When I went to China, Rajiv Gandhi had been Prime Minister for only a few months. When I called upon him he looked up with his charming smile and said, What worries you?” I said, “Nothing really, but it seems to me that the official talks have run into dry sands. I don’t see any progress coming from them and if you want to make some progress, then we have to think of something else,” He replied immediately, “It has been my view that even when we leave the border alone, we try to go ahead in other fields, We should try to make progress with China in other directions.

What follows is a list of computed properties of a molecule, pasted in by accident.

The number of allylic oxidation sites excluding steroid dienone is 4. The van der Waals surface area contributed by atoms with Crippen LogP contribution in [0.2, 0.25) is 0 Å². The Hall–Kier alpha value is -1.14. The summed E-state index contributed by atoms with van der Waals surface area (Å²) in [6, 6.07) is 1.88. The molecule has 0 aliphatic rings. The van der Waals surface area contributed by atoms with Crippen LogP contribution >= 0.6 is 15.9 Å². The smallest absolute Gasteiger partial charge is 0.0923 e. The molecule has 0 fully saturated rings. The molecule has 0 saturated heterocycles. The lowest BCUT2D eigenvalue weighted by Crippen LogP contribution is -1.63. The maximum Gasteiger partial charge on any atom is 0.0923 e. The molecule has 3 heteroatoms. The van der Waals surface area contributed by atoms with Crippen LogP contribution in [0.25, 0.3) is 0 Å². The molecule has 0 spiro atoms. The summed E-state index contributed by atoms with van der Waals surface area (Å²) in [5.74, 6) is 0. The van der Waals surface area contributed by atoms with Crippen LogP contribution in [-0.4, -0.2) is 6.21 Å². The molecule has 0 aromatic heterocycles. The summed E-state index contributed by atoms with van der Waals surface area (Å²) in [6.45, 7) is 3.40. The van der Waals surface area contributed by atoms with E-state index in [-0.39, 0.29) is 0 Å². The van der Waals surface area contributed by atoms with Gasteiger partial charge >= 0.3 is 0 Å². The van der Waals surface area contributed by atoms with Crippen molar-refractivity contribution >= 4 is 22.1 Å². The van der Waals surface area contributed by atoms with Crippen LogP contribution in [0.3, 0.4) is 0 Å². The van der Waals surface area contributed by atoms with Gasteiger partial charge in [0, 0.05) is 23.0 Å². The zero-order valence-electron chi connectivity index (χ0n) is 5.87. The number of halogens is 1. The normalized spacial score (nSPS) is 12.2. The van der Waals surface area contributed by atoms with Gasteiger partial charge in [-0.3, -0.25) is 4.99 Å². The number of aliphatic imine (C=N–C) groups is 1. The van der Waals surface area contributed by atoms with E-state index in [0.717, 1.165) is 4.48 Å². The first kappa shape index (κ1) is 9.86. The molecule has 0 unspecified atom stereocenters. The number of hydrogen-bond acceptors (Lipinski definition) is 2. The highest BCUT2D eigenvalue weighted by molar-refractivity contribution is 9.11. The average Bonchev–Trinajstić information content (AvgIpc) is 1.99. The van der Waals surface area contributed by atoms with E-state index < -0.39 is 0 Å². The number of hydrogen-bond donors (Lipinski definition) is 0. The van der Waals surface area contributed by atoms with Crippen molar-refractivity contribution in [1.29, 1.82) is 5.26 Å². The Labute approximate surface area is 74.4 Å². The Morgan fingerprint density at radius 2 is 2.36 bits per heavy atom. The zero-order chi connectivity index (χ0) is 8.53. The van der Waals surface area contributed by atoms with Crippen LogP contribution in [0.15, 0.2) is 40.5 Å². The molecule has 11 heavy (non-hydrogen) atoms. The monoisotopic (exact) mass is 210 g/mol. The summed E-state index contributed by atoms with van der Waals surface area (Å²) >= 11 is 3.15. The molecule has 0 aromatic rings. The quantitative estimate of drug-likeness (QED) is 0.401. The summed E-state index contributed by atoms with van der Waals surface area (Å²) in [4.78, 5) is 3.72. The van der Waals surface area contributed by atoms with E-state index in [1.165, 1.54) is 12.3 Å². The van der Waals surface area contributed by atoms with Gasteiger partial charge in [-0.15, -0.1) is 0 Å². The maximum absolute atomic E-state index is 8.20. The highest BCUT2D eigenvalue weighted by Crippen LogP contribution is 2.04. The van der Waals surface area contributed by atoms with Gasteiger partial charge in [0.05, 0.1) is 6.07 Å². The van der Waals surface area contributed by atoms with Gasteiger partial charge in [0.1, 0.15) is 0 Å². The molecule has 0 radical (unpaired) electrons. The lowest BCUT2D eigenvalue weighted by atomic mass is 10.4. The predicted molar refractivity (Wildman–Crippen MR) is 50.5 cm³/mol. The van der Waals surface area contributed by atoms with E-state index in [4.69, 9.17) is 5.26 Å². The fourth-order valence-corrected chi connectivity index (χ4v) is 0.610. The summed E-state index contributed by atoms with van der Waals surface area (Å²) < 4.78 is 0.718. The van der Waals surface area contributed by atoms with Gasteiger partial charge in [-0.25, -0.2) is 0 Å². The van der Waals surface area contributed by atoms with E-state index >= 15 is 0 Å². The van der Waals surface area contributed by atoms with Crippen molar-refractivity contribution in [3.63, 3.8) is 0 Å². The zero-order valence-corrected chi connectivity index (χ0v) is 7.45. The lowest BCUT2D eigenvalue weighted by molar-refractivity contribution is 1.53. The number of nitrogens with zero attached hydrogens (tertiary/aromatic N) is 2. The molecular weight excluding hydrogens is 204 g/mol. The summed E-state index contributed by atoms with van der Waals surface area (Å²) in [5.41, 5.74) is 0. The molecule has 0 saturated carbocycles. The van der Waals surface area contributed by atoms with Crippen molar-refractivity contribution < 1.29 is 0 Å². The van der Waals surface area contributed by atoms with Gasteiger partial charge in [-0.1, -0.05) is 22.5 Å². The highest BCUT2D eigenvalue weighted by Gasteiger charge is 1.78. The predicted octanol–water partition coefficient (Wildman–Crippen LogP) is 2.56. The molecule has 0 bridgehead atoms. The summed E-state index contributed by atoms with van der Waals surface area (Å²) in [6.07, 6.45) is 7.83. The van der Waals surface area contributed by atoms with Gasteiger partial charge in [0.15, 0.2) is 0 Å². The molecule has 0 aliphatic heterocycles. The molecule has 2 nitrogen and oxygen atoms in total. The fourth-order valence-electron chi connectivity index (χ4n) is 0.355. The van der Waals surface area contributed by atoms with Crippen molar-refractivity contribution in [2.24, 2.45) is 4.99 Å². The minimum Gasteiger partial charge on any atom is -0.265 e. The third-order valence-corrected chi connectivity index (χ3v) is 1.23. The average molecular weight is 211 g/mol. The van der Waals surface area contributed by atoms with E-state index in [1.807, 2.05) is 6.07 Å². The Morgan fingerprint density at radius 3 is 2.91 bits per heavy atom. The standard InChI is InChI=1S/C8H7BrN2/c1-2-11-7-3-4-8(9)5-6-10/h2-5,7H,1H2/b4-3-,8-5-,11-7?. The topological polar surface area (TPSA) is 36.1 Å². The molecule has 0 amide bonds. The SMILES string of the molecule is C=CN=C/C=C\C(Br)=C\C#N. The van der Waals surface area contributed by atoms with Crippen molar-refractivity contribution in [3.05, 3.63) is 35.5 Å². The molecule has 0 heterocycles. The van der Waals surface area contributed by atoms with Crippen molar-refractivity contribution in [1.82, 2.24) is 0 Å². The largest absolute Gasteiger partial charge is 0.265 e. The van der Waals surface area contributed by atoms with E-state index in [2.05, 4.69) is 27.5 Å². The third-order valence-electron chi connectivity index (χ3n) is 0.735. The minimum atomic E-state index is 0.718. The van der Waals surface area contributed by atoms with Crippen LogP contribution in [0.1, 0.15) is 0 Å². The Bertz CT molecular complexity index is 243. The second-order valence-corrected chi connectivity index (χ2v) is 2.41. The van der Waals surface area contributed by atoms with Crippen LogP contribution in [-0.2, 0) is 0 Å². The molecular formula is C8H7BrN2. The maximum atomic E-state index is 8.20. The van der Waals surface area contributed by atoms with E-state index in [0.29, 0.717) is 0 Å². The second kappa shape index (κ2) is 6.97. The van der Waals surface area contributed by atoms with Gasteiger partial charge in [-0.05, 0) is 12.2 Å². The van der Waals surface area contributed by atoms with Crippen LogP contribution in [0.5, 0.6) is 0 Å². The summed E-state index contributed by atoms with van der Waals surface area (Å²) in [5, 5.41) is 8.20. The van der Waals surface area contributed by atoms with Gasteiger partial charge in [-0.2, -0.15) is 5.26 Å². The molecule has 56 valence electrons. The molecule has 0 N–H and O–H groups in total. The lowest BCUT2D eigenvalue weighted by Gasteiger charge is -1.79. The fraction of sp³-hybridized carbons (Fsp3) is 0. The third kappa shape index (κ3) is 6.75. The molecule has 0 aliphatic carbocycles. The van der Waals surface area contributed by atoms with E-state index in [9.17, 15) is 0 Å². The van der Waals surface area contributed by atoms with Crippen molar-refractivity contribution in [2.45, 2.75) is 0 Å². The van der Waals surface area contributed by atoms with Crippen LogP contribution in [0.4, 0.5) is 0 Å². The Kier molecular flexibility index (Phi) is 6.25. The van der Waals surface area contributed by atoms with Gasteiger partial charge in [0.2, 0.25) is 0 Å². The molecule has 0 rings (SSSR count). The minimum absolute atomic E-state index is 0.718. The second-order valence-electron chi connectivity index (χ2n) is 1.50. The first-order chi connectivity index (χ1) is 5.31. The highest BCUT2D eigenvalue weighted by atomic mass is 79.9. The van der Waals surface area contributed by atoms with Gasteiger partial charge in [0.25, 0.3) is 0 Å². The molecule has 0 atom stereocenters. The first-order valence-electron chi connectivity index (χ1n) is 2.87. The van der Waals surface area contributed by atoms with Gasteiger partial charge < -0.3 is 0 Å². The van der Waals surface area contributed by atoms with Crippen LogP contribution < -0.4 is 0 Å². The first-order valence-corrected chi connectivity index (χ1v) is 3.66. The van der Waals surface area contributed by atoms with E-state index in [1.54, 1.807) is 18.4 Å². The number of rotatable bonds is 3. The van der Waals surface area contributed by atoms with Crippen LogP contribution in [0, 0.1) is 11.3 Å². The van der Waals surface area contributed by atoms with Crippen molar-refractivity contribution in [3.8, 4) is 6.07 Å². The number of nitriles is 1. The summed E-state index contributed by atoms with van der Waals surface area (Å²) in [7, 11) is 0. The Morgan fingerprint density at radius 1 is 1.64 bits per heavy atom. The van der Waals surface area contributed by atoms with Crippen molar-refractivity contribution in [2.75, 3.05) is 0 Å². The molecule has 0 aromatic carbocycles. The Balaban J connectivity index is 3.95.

As the Foriegn Secretary, Mr. Salman Haidar, said jus, now, this approach was perhaps already introduced in a sense during Mrs. Gandhi’s time. What Rajiv had said was an advice dear to my heart. I took it as authorised government policy and felt that I could proceed accordingly in China. I do not remember any time raising the border issue in a substantive, comprehensive way in my talks in China. The reason was that I knew the immediate response would be “What have you got to suggest, what have you got lo propose?” And I really did have nothing to propose for a settlement at that time. To the best of my memory, too, no Chinese leader raised it either, in a comprehensive way. Ofcourse, as soon as I reached China and attended the welcoming banquet, one of the Chinese leaders referred in his speach to that old analogy of an eagle from a high point taking a comprehensive view. The implication of that was obvious, but otherwise there was no further discussion, Regrettably, though, the border came in indirectly on several occasions when I had to take up with the Chinese objections to what we thought were their transgressions of the border. I had to do this more than I liked on instructions from Delhi. I felt the Chinese also found it rather irksome that I was taking up sometimes seemingly pettifogging points. But I remember particularly a long talk when the Chinese Director-General spoke at greater length than he normally did, in the course of which he said, ‘Your border management is better than ours.” The phrase was slipped in almost as if in passing and then he went on to other topics. I was glad that I grasped at the time that was really the key phrase in his exposition, judging by the events which followed a few months later. I also thought it important to cultivate the several institutions on international affairs that existed in China and, I must say, I developed a- healthy respect for them.